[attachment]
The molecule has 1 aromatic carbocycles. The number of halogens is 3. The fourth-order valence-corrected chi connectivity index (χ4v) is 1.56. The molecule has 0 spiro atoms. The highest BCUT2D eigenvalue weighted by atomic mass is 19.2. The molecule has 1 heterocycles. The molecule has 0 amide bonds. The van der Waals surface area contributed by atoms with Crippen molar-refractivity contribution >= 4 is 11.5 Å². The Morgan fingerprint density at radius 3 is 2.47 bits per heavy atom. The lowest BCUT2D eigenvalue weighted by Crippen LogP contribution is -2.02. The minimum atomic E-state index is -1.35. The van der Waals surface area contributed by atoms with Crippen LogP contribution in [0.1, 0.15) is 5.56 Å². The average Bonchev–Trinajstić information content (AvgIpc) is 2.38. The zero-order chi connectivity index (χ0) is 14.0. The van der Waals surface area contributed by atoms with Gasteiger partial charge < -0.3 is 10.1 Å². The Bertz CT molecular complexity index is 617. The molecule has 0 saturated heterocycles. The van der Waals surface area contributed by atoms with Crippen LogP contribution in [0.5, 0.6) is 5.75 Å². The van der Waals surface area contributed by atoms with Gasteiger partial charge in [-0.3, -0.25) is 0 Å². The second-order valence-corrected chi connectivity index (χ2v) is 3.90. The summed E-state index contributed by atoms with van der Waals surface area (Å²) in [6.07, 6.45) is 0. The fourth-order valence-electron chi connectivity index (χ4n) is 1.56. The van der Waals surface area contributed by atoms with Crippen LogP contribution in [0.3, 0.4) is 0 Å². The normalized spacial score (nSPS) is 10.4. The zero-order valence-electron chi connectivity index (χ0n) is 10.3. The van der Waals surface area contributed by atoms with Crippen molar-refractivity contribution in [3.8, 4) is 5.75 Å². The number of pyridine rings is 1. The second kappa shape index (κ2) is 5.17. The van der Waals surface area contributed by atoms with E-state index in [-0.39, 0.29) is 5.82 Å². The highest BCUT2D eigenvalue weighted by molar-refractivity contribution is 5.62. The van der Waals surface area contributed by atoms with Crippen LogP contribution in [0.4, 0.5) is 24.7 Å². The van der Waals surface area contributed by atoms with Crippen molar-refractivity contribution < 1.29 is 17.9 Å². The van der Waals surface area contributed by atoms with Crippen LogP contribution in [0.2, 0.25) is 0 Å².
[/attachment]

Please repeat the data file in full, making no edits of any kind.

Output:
The molecule has 1 aromatic carbocycles. The number of halogens is 3. The fourth-order valence-corrected chi connectivity index (χ4v) is 1.56. The molecule has 0 spiro atoms. The highest BCUT2D eigenvalue weighted by atomic mass is 19.2. The molecule has 1 heterocycles. The molecule has 0 amide bonds. The van der Waals surface area contributed by atoms with Crippen molar-refractivity contribution >= 4 is 11.5 Å². The Morgan fingerprint density at radius 3 is 2.47 bits per heavy atom. The lowest BCUT2D eigenvalue weighted by Crippen LogP contribution is -2.02. The minimum atomic E-state index is -1.35. The van der Waals surface area contributed by atoms with Crippen LogP contribution in [0.1, 0.15) is 5.56 Å². The average Bonchev–Trinajstić information content (AvgIpc) is 2.38. The zero-order chi connectivity index (χ0) is 14.0. The van der Waals surface area contributed by atoms with Gasteiger partial charge < -0.3 is 10.1 Å². The Bertz CT molecular complexity index is 617. The molecule has 0 saturated heterocycles. The van der Waals surface area contributed by atoms with Crippen LogP contribution in [0.5, 0.6) is 5.75 Å². The van der Waals surface area contributed by atoms with Gasteiger partial charge in [-0.3, -0.25) is 0 Å². The second-order valence-corrected chi connectivity index (χ2v) is 3.90. The summed E-state index contributed by atoms with van der Waals surface area (Å²) in [6.07, 6.45) is 0. The fourth-order valence-electron chi connectivity index (χ4n) is 1.56. The van der Waals surface area contributed by atoms with Crippen LogP contribution in [0.3, 0.4) is 0 Å². The normalized spacial score (nSPS) is 10.4. The zero-order valence-electron chi connectivity index (χ0n) is 10.3. The van der Waals surface area contributed by atoms with Crippen molar-refractivity contribution in [3.8, 4) is 5.75 Å². The number of pyridine rings is 1. The second kappa shape index (κ2) is 5.17. The van der Waals surface area contributed by atoms with E-state index in [-0.39, 0.29) is 5.82 Å². The highest BCUT2D eigenvalue weighted by molar-refractivity contribution is 5.62. The van der Waals surface area contributed by atoms with Crippen LogP contribution in [0.4, 0.5) is 24.7 Å². The van der Waals surface area contributed by atoms with Crippen molar-refractivity contribution < 1.29 is 17.9 Å². The van der Waals surface area contributed by atoms with Crippen LogP contribution in [0.2, 0.25) is 0 Å².